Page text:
Survey vessels have become important actors in China’s efforts to assert its maritime claims in the South China Sea. Since 2019, China has deployed survey ships four times in direct response to Southeast Asian oil and gas activity as part of widely reported standoffs. But China also conducts a significant number of surveys in the South China Sea that don’t make headlines. Automatic identification system (AIS) data on Chinese surveys from 2020 and 2021 demonstrates that China’s survey activities span the entire South China Sea and regularly occur in the exclusive economic zones (EEZs) of its Southeast Asian neighbors. Such surveys for marine scientific research or oil and gas exploration without permission are illegal under international law; those for purely military research are legal but run counter to China’s stated opposition to foreign military surveys within the EEZ.

Targeted Surveys

Survey ships have become part of a standard response by China to Southeast Asian oil and gas activity. From July through October 2019, the state-owned Haiyang Dizhi 8 conducted survey operations in Vietnam’s EEZ in response to new Vietnamese drilling in Block 06-01 near Vanguard Bank. It was escorted by the China Coast Guard and militia and conducted its survey while other law enforcement and militia vessels harassed the Vietnamese drilling operations. This playbook would be repeated again in the spring of 2020 when the Haiyang Dizhi 8 conducted a survey off Malaysia in response to exploratory drilling in Malaysia’s ND-1 and ND-2 blocks. In fall of 2021, China upped the ante by conducting two surveys simultaneously, one by the Haiyang Dizhi 10 in Indonesia’s EEZ, and one by the Da Yang Hao in Malaysia’s, again conducted in response to new oil and gas activity.

The immediate impact and apparent intention of these surveys is to demonstrate Chinese control over waters it claims as its own. The survey path of the Haiyang Dizhi 10 becomes particularly significant in this regard, as it clearly traces the overlap of Indonesia’s continental shelf claim and China’s nine-dash line. This runs counter to Chinese attempts to downplay the nine-dash line in favor of the “Four Shas” as the basis of its maritime claims since 2016.

Aside from their symbolic goals, these surveys also produce data on seabed conditions that hold value for both civilian and military purposes. While seismic data is critical in assessing geological conditions and the presence of hydrocarbons, water and seabed conditions also affect the ability to detect submarines. And research vessels purportedly involved in scientific research can also use their instruments for naval reconnaissance, gathering intelligence on foreign military facilities and vessels.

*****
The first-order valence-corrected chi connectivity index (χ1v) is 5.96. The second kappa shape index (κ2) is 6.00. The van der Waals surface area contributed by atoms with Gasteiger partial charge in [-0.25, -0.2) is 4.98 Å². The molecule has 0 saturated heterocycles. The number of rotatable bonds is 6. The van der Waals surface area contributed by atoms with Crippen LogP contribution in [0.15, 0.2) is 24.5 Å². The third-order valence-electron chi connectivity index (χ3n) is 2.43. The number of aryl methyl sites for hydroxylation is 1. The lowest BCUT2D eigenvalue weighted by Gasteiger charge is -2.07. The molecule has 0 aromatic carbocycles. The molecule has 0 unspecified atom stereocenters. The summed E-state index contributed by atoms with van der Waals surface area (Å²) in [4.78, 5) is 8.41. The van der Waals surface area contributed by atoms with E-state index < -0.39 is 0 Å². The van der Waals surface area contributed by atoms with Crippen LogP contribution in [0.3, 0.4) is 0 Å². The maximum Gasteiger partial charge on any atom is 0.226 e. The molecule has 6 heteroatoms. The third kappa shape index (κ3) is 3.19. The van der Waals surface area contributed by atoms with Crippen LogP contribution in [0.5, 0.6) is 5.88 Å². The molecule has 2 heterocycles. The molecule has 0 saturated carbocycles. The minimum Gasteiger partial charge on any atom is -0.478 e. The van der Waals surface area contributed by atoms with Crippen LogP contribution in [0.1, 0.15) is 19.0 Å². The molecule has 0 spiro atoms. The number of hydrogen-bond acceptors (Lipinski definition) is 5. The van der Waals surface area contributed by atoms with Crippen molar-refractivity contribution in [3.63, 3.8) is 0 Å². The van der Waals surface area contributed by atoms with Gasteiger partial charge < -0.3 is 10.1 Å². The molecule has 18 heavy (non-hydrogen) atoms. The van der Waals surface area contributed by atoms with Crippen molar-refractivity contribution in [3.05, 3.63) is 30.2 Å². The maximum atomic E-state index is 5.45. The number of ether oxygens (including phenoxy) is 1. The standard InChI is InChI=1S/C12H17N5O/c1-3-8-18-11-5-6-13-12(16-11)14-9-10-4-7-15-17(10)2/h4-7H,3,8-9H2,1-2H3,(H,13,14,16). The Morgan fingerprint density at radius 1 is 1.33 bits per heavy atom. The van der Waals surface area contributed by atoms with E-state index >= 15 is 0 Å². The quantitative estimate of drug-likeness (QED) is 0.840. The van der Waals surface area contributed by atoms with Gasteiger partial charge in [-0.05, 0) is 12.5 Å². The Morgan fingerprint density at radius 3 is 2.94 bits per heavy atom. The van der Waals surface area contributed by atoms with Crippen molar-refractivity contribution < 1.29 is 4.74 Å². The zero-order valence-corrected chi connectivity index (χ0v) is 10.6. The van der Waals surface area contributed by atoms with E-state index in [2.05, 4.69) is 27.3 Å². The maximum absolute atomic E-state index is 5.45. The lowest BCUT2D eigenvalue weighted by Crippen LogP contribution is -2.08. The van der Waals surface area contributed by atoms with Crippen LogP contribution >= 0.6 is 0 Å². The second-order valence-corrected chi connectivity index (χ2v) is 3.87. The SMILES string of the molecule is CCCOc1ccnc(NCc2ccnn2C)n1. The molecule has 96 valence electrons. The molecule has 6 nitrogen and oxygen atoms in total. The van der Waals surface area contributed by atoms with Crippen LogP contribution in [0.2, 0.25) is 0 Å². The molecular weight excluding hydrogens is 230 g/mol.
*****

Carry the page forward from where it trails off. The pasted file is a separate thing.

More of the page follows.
Other Surveys

To gain a better understanding of the scope of Chinese survey activities in the South China Sea, AMTI mapped historical AIS data from commercial provider Marine Traffic and the Vietnam-based South China Sea Chronicle Initiative, which monitors and issues regular updates on Chinese survey activities.

This data is not exhaustive, and the true extent of Chinese survey activities during this period is likely greater than this map would indicate. The number and extent of surveys conducted underscores the rapid growth and development of China’s survey fleet, the largest and most active in the Indo-Pacific. It is impossible to determine what type of research these vessels were conducting based on AIS alone. These surveys did not follow the grid or “lawnmower” pattern typical of bathymetric and seismic surveys, as seen in three of the four surveys discussed above in retaliation for Southeast Asian oil and gas activity.

The purpose of a survey, whether commercial, scientific, or military, is important for determining its legality. The survey activities of ships flagged to other nations can usually be distinguished by the vessel’s operator. In the United States, for example, military surveys are done by the U.S. Navy, marine scientific research is conducted by universities or civilian organizations like the National Oceanic and Atmospheric Administration, and commercial surveys are conducted by private companies. But the lack of such distinctions among China’s state-owned fleet makes it impossible to confidently identify the purpose of most surveys. China’s pursuit of civil-military integration makes it likely that data obtained by Chinese survey vessels is shared among scientific, military, and commercial entities.

Explore the full dataset of Chinese surveys in the South China Sea below: